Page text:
In order to create some of cinema’s greatest masterpieces, a lot of elements are brought together in just the right way. The cast of talented actors and actresses that bring the characters to life; the director who gets exactly what they need to flesh out the script, churned out itself by a dedicated scribe.
But few films would be complete without the level of design that helps bring out the realism and the fantastical and peppers a plot with visuals that satiate a hungry audience.
One such way this is done is through transportation. No, not the bus that takes the actors to set, but the cars that are used in the film.
So, here’s a look at some of the most iconic cars in movies, and how they almost stole the show.
One of the most iconic cars in cinema history has to be the 1963 VW Beetle Herbie, star of Disney’s 1968 comedy caper, The Love Bug.
The film was the 3rd highest grossing of the year, and scores 75% on aggregate website Rotten Tomatoes. Spawning cars such as the VW Beetle GSR as late as 2016, shows the enduring love that Herbie helped inspire.
The film was even rebooted as Herbie: Fully Loaded in 2005, starring Lindsay Lohan. Herbie’s iconic status also stems from the popularity of the VW Beetle, which has been referenced in film and on TV since as an iconic car.
The Tom Cruise and Dustin Hoffman 1988 road-comedy/drama was also notable for the car used, the Buick Roadmaster. The 1949 convertible as seen in the film was restored in 2015 and debuted at the 2016 Amelia Island Concours d’Elegance.
The car’s use in the film, which was granted the Best Picture at the 61st Academy Awards in 1989 and is also celebrated as containing some of the most iconic casino scenes in cinema, would play a part in the notability of the film as a whole, as well as the elements of the casino.
Tom Cruise even stars as a Lamborghini dealer, which feature in the film.
The DeLorean is also one of the most iconic cars in cinema, with its ability to traverse the depths of space and time.
Since the use in 1985’s Back to the Future, The DeLorean Motor Company folded before the iconic car hit the big screen due to financial difficulties, but that didn’t stop their creation, the illustrious stainless steel DeLorean DMC-12 sports car with gull-wing doors from engraving itself in cinematic history.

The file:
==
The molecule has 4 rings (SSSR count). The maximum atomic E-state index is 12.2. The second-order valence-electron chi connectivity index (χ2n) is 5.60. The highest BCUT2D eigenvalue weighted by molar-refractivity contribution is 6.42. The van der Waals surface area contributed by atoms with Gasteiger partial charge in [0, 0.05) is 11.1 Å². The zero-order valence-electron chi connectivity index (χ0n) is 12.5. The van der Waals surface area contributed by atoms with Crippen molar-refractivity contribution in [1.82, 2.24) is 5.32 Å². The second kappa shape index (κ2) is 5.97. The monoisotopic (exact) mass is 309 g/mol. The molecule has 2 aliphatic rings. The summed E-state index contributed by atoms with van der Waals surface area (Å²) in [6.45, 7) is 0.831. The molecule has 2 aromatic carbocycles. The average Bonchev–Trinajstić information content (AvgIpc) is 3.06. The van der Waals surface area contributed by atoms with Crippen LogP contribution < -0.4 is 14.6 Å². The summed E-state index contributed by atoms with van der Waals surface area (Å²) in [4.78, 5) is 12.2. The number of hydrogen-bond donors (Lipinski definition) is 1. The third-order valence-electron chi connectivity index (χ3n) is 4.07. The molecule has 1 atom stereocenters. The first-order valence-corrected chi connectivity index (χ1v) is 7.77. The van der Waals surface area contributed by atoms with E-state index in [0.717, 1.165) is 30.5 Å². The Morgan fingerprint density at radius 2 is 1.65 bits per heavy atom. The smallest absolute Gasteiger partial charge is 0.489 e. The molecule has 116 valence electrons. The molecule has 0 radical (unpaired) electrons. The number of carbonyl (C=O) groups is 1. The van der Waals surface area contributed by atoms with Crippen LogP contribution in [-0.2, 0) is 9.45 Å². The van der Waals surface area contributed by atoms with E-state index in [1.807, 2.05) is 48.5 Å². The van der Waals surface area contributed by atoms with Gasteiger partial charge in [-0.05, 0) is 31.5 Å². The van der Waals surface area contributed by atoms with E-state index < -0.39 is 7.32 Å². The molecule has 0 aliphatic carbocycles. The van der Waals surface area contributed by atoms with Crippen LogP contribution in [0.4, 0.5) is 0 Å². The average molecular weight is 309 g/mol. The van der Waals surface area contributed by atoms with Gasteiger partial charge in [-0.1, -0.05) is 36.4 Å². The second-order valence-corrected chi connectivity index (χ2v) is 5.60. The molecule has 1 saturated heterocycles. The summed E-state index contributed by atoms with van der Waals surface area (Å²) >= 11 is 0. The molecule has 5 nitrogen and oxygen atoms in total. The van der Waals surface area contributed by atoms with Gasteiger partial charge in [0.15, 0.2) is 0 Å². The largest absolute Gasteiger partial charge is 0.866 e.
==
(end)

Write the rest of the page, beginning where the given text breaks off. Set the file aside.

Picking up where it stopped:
The car itself has become a collector’s item, and replacement parts can fetch a high value.
Boiling down 24 Bond films into just one paragraph may seem simplistic, though we have already addressed which car would be James Bond’s best ride.
Arguably the Aston Martin DB5 takes the cake (appearing in some capacity in 8 of the Bond films – either as driven by Bond or parked visibly in the scene).
1964’s Goldfinger broke the mould with the GPS tracker, revolving number plates, tyre slashers, and perhaps the most remarkable feature: the ejector seat.
The original car used in Goldfinger and Thunderball went for $4.6million at auction in 2010.
James Bond creator Ian Fleming’s other masterpiece, 1968’s Chitty Chitty Bang Bang has a car that steals the show.
The eponymous vehicle helps the Potts family, and the widowed inventor’s love interest Truly Scrumptious (yes, really) escape the clutches of the evil Baron Bomburst (played by Goldfinger).
The car can fly and deploy floatation devices, but it was actually based on the aero-engined racing cars built by Count Louis Zborowski in the 1920s.
For the film, 6 vehicles were created, one of which was fully functional with an added Ford 3000 V6 engine, and a real UK licence plate.
No compilation of famous cars in films can be complete without a mention of Christine, the sentient car straight out of a Stephen King novel.
The 1958 Plymouth Fury that protagonist Arnie Cunningham (Keith Gordon) buys ends up changing the life of him and everyone around him. Though the film states that Christine was a 1958 Plymouth Fury—and the radio campaign promoting the film stated, “she’s a ’57 Fury”—two other Plymouth models, the Belvedere and the Savoy, were also used to portray the murderous motor.
By the close of the film, only 3 mint condition versions of the car existed – and 15% of the film’s budget was spent on cars!
While there are hundreds of notable movie cars and scenes involving cars, very few eschew the plot and stars to take a role of their own to become the star of the show.
The above films are all examples of pieces of cinema where the car is almost (and sometimes actually is) another character, and adds to the plot as a memorable device.